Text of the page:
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  1. #1
    Join Date
    Jun 2005
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    Helensburgh
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    Default Veritas Optical Centre Punch

    I bought one of these https://www.carbatec.com.au/marking-...l-centre-punch so I thought I might relate my experience with it. I had to lay out four 3mm holes to attach a backing plate onto a DRO slide read head for my router table and the screws had just about nil clearance for a tight fit. Using the Optical Centre Punch I got the holes drilled spot on first time which might be a first for me, highly recommended. It is one of those tools that I had hesitated to buy because I thought I would not use it but I suspect it will now get a lot of use.
    CHRIS

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  3. #2
    Join Date
    Nov 2011
    Location
    Melbourne
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    One of those tools that you donít use every day !but your glad you have it when you to use it,

    Thank Chriss.

    Cheers Matt.

  4. #3
    Join Date
    Feb 2007
    Location
    blue mountains
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    Default

    Ok I just have to play devil's advocate here and ask how it's better than a regular center punch. Surely the important bit is the marking out. The punch itself looks to be a serious solid bit of metal although I suspect the weekend warriors will struggle to resharpen the tip and keep it centred. The whole thing looks to be very well made but is it really necessary.Regards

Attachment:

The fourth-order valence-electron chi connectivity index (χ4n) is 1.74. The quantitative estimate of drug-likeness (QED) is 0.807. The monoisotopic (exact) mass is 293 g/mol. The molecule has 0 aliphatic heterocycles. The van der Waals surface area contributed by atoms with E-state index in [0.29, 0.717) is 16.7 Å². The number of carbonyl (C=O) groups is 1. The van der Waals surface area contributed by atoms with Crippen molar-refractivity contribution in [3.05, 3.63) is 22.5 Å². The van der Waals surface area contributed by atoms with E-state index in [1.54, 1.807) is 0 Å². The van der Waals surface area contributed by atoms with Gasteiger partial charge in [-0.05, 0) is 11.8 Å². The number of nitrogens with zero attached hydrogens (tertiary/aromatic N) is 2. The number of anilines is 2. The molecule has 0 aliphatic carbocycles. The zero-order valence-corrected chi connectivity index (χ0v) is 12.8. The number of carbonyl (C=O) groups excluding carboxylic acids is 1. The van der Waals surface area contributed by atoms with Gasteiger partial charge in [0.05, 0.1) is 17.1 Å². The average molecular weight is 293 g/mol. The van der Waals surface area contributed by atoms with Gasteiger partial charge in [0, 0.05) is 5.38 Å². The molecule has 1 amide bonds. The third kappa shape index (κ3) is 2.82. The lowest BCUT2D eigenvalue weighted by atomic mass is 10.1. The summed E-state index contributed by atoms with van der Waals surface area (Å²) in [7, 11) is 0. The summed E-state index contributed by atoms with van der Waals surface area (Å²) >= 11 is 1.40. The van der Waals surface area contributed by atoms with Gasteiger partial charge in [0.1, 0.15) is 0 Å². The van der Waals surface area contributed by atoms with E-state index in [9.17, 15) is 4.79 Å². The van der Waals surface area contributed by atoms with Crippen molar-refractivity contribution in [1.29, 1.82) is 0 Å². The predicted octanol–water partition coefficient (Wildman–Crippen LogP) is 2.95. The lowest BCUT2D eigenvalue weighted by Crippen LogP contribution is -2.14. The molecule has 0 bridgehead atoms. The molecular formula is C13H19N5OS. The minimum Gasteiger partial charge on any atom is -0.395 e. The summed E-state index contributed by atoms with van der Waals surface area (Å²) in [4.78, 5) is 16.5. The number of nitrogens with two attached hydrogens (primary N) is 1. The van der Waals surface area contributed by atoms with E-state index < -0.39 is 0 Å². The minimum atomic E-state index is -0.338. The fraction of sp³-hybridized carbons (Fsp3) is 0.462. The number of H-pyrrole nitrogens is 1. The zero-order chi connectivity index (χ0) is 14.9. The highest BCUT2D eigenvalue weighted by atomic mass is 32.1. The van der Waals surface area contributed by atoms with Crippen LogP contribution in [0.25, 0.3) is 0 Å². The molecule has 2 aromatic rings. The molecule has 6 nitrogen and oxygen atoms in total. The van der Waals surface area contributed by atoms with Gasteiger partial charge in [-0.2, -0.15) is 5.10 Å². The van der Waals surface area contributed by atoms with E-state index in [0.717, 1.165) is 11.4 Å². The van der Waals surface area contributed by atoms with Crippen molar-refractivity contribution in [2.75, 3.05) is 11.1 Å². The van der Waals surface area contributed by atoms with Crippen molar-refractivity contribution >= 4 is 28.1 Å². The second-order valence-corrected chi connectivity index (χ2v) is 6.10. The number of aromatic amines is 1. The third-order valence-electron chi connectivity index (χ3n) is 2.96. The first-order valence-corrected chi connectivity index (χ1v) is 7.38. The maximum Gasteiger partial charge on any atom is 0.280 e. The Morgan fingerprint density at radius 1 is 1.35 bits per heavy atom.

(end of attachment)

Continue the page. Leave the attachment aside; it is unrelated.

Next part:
John

  5. #4
    Join Date
    Apr 2014
    Location
    Little River
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    73
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    I have one and I find that it is now possible to put a hole exactly on the mark, instead of just very close to the mark.

    I use it whenever I have to do any critical layout.

  6. #5
    Join Date
    Jun 2005
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    Helensburgh
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    Default

    Quote Originally Posted by orraloon View Post
    Ok I just have to play devil's advocate here and ask how it's better than a regular center punch. Surely the important bit is the marking out. The punch itself looks to be a serious solid bit of metal although I suspect the weekend warriors will struggle to resharpen the tip and keep it centred. The whole thing looks to be very well made but is it really necessary.Regards
    John
    My Brother in Law is a toolmaker by profession and he uses one, in fact he asked me to order two so he could have a spare.
    CHRIS

  7. #6
    Join Date
    Feb 2006
    Location
    Perth
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    23,069

    Default

    Quote Originally Posted by orraloon View Post
    Ok I just have to play devil's advocate here and ask how it's better than a regular center punch. Surely the important bit is the marking out. The punch itself looks to be a serious solid bit of metal although I suspect the weekend warriors will struggle to resharpen the tip and keep it centred. The whole thing looks to be very well made but is it really necessary.Regards
    John